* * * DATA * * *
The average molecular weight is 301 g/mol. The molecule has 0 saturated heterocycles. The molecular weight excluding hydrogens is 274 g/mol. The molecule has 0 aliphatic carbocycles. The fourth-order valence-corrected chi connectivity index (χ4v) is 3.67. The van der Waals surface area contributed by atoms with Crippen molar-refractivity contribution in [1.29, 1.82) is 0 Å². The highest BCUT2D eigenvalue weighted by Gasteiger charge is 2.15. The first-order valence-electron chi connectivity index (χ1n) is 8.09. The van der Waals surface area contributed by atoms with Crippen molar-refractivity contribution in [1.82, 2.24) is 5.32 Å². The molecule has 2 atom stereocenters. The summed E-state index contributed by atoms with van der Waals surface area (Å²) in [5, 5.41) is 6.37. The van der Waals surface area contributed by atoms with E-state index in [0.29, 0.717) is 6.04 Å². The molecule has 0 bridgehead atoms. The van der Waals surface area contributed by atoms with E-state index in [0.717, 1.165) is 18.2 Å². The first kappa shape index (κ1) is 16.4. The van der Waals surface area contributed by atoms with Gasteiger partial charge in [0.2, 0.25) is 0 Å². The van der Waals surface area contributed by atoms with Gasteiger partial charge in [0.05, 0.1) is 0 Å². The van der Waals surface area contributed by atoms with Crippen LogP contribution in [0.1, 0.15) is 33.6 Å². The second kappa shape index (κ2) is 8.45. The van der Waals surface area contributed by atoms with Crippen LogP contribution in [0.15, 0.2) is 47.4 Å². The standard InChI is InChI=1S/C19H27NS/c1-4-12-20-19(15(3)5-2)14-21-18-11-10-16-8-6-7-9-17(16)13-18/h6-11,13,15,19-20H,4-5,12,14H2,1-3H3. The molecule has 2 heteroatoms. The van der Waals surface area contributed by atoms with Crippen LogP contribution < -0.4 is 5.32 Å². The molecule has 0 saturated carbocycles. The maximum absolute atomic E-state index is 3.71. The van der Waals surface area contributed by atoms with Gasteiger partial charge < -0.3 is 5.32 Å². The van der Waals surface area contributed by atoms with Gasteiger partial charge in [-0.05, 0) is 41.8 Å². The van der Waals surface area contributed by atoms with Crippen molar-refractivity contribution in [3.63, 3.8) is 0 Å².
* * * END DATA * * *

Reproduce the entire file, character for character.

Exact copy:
The average molecular weight is 301 g/mol. The molecule has 0 saturated heterocycles. The molecular weight excluding hydrogens is 274 g/mol. The molecule has 0 aliphatic carbocycles. The fourth-order valence-corrected chi connectivity index (χ4v) is 3.67. The van der Waals surface area contributed by atoms with Crippen molar-refractivity contribution in [1.29, 1.82) is 0 Å². The highest BCUT2D eigenvalue weighted by Gasteiger charge is 2.15. The first-order valence-electron chi connectivity index (χ1n) is 8.09. The van der Waals surface area contributed by atoms with Crippen molar-refractivity contribution in [1.82, 2.24) is 5.32 Å². The molecule has 2 atom stereocenters. The summed E-state index contributed by atoms with van der Waals surface area (Å²) in [5, 5.41) is 6.37. The van der Waals surface area contributed by atoms with E-state index in [0.29, 0.717) is 6.04 Å². The molecule has 0 bridgehead atoms. The van der Waals surface area contributed by atoms with E-state index in [0.717, 1.165) is 18.2 Å². The first kappa shape index (κ1) is 16.4. The van der Waals surface area contributed by atoms with Gasteiger partial charge in [0.2, 0.25) is 0 Å². The van der Waals surface area contributed by atoms with Gasteiger partial charge in [0.05, 0.1) is 0 Å². The van der Waals surface area contributed by atoms with Crippen LogP contribution in [0.1, 0.15) is 33.6 Å². The second kappa shape index (κ2) is 8.45. The van der Waals surface area contributed by atoms with Crippen LogP contribution in [0.15, 0.2) is 47.4 Å². The standard InChI is InChI=1S/C19H27NS/c1-4-12-20-19(15(3)5-2)14-21-18-11-10-16-8-6-7-9-17(16)13-18/h6-11,13,15,19-20H,4-5,12,14H2,1-3H3. The molecule has 2 heteroatoms. The van der Waals surface area contributed by atoms with Crippen LogP contribution < -0.4 is 5.32 Å². The molecule has 0 saturated carbocycles. The maximum absolute atomic E-state index is 3.71. The van der Waals surface area contributed by atoms with Gasteiger partial charge < -0.3 is 5.32 Å². The van der Waals surface area contributed by atoms with Gasteiger partial charge in [-0.05, 0) is 41.8 Å². The van der Waals surface area contributed by atoms with Crippen molar-refractivity contribution in [3.63, 3.8) is 0 Å².